Pacing back-and-forth along the banks of a pond at Dye’s Walk Country Club, a golfer peers into the water in search of his golf ball.
When he can’t find it, he shakes his head in frustration and walks back to his golf cart. In golf, the water is the last place any golfer wants to be. But when the Center Grove boys golf team finishes a round or a tournament, the pond at Dye’s Walk Country Club is often the only place they want to be.
On the bank of a pond near the first hole at Dye’s Walk, members of the golf team bring their tackle boxes and fishing poles and discuss everything except the game of golf.
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Fishing is their escape. This is where bad shots and poor scores disappear.
At the pond, the only strategy discussed is which bait to use, or which side they should fish from. Nobody mentions the team’s runner-up performance in the state championship last year, or the fact that today and tomorrow will be senior Tyler Rankel’s last rounds as a Trojan.
You can see it on their faces as they lean back, relaxed. Each time they cast their lines into the water, they get further away from the demands of being the No. 1-ranked boys golf team in the state and the pressure of competing for a state championship.
“After a round, it’s just mentally exhausting,” Noah Gillard said. “Fishing just relaxes us.”
Fishing is by no means a superstition of the boys golf team. Nobody believes success depends on sitting on the banks of a pond for a few hours, trying to catch a bass. But if the teammates weren’t getting together — away from the game — guys who didn’t play as well as they wanted would probably just sit at home and dwell on it, Mitchel Sanders said.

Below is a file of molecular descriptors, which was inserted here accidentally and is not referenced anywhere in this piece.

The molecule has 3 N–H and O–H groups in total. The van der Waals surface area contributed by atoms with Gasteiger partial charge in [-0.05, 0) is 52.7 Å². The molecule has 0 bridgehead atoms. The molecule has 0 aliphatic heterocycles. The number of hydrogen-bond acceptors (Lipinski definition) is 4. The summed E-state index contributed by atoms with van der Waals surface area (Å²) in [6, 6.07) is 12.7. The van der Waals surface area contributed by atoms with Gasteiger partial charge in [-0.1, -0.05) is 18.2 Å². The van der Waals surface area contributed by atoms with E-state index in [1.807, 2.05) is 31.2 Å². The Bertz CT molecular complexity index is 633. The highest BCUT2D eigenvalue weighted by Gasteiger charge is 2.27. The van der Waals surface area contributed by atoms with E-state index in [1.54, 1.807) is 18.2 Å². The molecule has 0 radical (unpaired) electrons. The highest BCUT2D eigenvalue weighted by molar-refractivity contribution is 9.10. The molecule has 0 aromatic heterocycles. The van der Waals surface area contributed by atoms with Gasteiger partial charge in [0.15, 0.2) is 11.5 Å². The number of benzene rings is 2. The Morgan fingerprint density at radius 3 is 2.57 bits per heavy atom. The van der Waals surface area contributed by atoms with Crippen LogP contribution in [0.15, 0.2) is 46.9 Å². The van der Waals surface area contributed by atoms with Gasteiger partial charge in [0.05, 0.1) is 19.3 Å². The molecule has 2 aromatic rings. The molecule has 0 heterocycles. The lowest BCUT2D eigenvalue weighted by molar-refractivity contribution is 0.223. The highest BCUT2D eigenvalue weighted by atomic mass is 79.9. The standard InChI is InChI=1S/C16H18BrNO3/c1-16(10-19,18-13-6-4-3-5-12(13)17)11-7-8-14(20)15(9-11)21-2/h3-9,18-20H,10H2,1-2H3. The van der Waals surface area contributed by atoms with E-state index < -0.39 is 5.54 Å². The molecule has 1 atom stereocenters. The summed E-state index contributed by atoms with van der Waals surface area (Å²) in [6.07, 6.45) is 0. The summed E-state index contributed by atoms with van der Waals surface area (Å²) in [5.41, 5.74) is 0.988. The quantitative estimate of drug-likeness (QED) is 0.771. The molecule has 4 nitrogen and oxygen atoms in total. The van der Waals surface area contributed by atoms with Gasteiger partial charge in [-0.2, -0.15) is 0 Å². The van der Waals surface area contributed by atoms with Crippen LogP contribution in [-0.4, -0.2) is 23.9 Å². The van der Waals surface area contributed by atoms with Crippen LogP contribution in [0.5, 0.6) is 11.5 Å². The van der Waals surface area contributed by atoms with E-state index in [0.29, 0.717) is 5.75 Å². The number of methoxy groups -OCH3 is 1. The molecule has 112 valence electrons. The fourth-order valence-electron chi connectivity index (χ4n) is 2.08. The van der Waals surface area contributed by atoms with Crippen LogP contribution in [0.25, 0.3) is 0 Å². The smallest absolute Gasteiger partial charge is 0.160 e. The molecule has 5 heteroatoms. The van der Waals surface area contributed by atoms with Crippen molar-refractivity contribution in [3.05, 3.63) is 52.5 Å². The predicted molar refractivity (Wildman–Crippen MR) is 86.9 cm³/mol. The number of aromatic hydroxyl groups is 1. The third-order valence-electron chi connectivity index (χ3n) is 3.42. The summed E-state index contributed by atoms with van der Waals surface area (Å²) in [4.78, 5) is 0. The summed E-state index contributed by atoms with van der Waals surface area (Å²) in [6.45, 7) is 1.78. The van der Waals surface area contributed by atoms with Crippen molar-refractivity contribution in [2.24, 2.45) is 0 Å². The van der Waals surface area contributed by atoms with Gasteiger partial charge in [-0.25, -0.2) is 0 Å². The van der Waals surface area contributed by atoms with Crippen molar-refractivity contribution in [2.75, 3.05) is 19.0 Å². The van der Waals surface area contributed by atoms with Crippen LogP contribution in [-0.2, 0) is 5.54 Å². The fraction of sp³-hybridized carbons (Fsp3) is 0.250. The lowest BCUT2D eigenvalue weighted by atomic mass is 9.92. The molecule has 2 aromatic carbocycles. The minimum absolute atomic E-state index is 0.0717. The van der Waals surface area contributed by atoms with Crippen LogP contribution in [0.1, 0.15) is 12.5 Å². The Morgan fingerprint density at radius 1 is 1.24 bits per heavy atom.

Last year, while the team was practicing at Dye’s Walk, Rankel and a few teammates saw a carp in one of the ponds. That inspired them to come back to fish after their round was finished, Rankel said. But it quickly became a regularly occurring team-bonding activity, and soon after, fishing became one of the team’s go-to activities to decompress after a round of golf.
The team always has tried to do something together immediately following a round of golf, whether it be pool-basketball, or going out to eat, Gillard said.
Most people don’t understand how demanding golf really is, Sanders said.
“We always plan something for right after a round so that there’s always something to look forward to when we finish playing,” Sanders said.
“I had a bad day at practice and thought, ‘OK, let’s just get to being together after this.’ I needed to get away from the game or I would have just (stressed) over how I could have played better. People don’t understand how frustrating it is and how hard of a game golf actually is.”
That time away from golf is essential to the team’s success, Center Grove coach Jim Williams said.
Most days, whether for practice or a tournament, the team is on the course for a good five or six hours, Williams said.
Most people don’t realize how good the boys are on the course, Williams said. And their ability to take themselves away from the game, mentally, when off the course is just as good, Williams said.
“They do a lot of things where they’re as far removed from golf as you can get,” Williams said. “On the course, you’re on the competing edge for a long stretch of time. Fishing gives you down time. It’s not the intensity that golf is. You’re just sitting there casting — it’s good relief.”